Thursday, 17 December 2009

Corinthia Towers Hotel seen from Vršovice

Today's photo shows the Corinthia Towers hotel, at one end of the Nusle Bridge, seen from the vineyard that borders Vinohrady and Vršovice.

On the left can be seen some of the houses of Nusle, nestling under the great viaduct (see my post of 14 December) and, on the right, a glimpse of the Congress Centre which was used until the fall of that regime by the Communist Party before temporarily becoming home to the Magic Lantern theatre company. Now it has reverted to use as a conference hall. In 2006, it was the building in which a convention of astronomers stripped Pluto of its planetary status - shame on them.

It also houses an art gallery where last year I went to see some paintings based on the life of the world-famous Czech-born tennis star Martina Navratilova. It was a curious affair.  Martina had teamed up with Juraj Kralik, a Slovak painter, under whose inspiration she had lobbed a number of paint-covered tennis balls at a wet canvas, producing 'birds-eye views' of her play.

The idea was supposed to generate a multi-million-dollar trade in the new art form, dubbed 'tennising'. Sadly, however, the pictures reminded one of nothing other than the 'hawkeye' TV images which analyse the frequency and position of on-court impacts.

Weirder was the fact that I was followed for an entire half hour by a little old lady at a precautionary distance - a throwback, as if one were needed, to the paranoid regime which Martina, sensibly, fled.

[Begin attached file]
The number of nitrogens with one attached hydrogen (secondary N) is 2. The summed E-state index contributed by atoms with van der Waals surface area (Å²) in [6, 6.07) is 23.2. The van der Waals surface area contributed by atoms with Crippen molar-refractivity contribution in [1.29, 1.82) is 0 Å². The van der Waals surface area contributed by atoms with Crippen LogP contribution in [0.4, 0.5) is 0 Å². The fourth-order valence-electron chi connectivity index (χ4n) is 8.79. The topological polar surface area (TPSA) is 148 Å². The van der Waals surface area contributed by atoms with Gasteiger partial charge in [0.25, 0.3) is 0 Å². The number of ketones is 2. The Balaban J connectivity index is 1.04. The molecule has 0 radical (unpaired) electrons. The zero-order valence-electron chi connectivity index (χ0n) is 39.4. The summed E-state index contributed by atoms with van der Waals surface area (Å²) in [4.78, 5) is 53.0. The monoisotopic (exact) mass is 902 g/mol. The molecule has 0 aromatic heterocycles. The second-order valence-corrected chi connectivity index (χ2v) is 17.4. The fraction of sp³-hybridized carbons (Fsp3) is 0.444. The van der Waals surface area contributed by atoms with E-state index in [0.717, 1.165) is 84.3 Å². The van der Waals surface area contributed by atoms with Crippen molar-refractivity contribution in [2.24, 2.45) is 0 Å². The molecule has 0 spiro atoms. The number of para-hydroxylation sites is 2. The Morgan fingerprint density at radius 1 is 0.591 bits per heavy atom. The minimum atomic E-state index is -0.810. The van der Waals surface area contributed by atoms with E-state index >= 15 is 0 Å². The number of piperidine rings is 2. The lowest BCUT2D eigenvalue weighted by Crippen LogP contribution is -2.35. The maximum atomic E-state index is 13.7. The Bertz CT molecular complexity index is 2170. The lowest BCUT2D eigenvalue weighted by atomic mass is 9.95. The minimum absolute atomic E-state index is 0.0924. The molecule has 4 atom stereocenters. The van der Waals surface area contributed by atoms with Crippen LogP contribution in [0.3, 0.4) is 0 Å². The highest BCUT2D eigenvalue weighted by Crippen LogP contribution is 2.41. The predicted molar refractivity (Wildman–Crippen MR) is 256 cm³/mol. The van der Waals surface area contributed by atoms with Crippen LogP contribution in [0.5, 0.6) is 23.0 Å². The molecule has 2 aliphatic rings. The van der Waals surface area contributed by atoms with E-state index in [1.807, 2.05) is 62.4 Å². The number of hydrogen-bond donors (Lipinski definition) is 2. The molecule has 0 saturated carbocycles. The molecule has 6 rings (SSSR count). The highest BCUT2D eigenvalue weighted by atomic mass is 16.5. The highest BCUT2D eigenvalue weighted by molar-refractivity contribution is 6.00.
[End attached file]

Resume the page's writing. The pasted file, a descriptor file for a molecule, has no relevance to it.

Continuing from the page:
3 comments:

Julie said...

Oo ... two political statements in the one post.

Go Alex!

"tennising" is a dumb choice.

Tom Phillips said...

I remember, of course, the similarly attentive 'museum ladies' at Castle Spillberk in Brno... They really were rather fearsome. That said, of course, when my son lost his cap in the National Historical Museum in Tirana, the Albanian equivalent brought the entire institution to a halt while they looked for his cheap Italia cap on every floor.

Alex said...

Tom I well remember the Brno ones. I think they were related. I also recall, about ten years ago, examples in Petersburg who sit in booths ar the extremeties of the escalators with an ominous black phone, which presumably they use to ring the ones in the Hermitage. They are almost certainly still there.

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